Learning from Japan:
The 2012 Japan Summer Trip organised by Yutaka Yano from SKY-YUTAKA, Adjunct Assistant Professor School of Architecture, The Chinese University of Hong Kong, proposes to visit the West of Japan, starting from Osaka – Kyoto – Kanazawa – Shirakawa-go, then back to Osaka before returning to Hong Kong. Drawing on Japan’s eclectic mix of ancient and modern, east and west, we will study both historical as well as modern architecture. Through this 10day trip, it is hoped that Students will gain an insight into how culture informs architecture and how being resourceful and learning to be adaptive to nature has its roots in many of Japanese philosophical thought and culture.
Japan, an island nation with limited natural resources, continues to be an inspiration and source of interest to many architects and designers. Rather than focusing exclusively on built architecture, this trip intends to provide an insight into Japan looking from different perspectives that contribute to shaping our communities and environment.
Looking at current demographic trends of population in Japan and Hong Kong, both of which have similar low national birth rate and increasingly aging society, there is sharp contrast between Hong Kong that is rapidly expanding city whereas in Japan most of the cities are shrinking except Tokyo. In addition Hong Kong’s population projection are on the increase whereas Japan, currently, the population is expected to reduce by 26% before year 2050 from the 2010 level.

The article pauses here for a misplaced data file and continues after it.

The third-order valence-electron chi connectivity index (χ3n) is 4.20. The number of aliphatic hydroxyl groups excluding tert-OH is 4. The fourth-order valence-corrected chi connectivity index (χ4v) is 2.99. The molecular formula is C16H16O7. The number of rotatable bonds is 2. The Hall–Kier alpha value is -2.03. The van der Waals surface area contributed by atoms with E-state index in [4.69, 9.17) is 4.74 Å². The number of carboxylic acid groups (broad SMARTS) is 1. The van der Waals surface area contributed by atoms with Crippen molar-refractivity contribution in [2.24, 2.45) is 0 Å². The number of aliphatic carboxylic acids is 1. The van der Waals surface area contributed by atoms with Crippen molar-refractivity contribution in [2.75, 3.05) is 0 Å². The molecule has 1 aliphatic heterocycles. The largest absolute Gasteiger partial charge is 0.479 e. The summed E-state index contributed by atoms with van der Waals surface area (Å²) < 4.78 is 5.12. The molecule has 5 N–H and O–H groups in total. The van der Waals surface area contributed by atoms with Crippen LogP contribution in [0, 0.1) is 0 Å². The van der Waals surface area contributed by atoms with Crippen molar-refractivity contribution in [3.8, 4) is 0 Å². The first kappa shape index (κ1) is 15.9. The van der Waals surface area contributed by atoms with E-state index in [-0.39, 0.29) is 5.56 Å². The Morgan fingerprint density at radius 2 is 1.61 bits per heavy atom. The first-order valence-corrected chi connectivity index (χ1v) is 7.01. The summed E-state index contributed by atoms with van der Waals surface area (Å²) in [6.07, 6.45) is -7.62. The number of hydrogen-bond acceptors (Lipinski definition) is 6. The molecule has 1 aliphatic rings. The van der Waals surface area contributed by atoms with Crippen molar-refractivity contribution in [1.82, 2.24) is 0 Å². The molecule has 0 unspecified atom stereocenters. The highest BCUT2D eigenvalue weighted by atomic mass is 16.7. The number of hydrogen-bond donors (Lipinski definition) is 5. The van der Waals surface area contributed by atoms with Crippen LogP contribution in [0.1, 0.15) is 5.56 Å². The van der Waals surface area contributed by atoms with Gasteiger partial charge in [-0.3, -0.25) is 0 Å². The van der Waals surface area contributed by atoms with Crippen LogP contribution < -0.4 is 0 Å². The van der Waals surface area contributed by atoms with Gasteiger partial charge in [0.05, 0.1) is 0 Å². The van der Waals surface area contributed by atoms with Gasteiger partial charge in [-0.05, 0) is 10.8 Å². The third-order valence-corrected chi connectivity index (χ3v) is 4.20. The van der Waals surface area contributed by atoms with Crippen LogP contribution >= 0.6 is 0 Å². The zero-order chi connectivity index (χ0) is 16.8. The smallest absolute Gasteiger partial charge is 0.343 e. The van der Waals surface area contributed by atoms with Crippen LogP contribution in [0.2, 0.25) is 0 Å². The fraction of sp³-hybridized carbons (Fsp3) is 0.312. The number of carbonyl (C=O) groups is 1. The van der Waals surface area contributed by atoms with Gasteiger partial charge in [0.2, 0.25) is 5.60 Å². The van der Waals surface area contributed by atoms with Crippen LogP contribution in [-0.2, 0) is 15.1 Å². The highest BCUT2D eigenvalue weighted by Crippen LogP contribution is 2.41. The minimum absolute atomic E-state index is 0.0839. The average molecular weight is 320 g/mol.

To address some of this demographic trends and ease difficulty of financing the broad scope of local government functions, the Japanese National Government have been initiating consolidation of local government on voluntary basis to promote Municipal Merger since 2003. This underlies some of the broader challenges faced by Japanese cities to promote compact urban form while revitalizing and strengthening local identity; cities need strong sense of community to create attractive environment for the residents, especially the younger generation who have historically moved away from their hometown to look for opportunities in large city such as Tokyo. Today’s city centre needs to diversify to suit smaller urban footprint with range of functions including residential development to promote working environment without long commuting, and accommodate needs and services related to the elderly. This trip visits a selection of cities that are of contrasting demography and characteristics; it will be a good opportunity to reflect and think about the evolution of cities and its connections with architecture.
The era of depopulation and aging are often discussed in negative light in Japan, and Hong Kong in the case of aging society. However, some people in Japan are now taking this as an opportunity to improve way of life in such a society; some younger generation of people are choosing to stay away from the bright lights of the big city to enjoy alternative lifestyle, and some elderly population are organizing themselves into a cooperation creating micro economy such as managing neighbourhood farming, in some case, making use of vacant allotment that became available from the shrinkage at the fringe of the city. In this complex evolving society and cities, self-sufficiency seems one of vital ingredients in a key to realizing sustainability.
Questions for the students is “Are there design strategies and architecture that we can learn from Japan for the future of Hong Kong?”.
Hong Kong Source Planning Department Hong Kong 2030 promulgated in October 2007, comparison excluding number of children born to the Mainland Mothers.
UN Population Division, World Population Ageing 1950-2050 data for China, Hong Kong SAR
Japan Ministry of Internal Affairs and Communications, Statistics Bureau http://www.stat.go.jp/english/data/handbook/c02cont.htm#cha2_1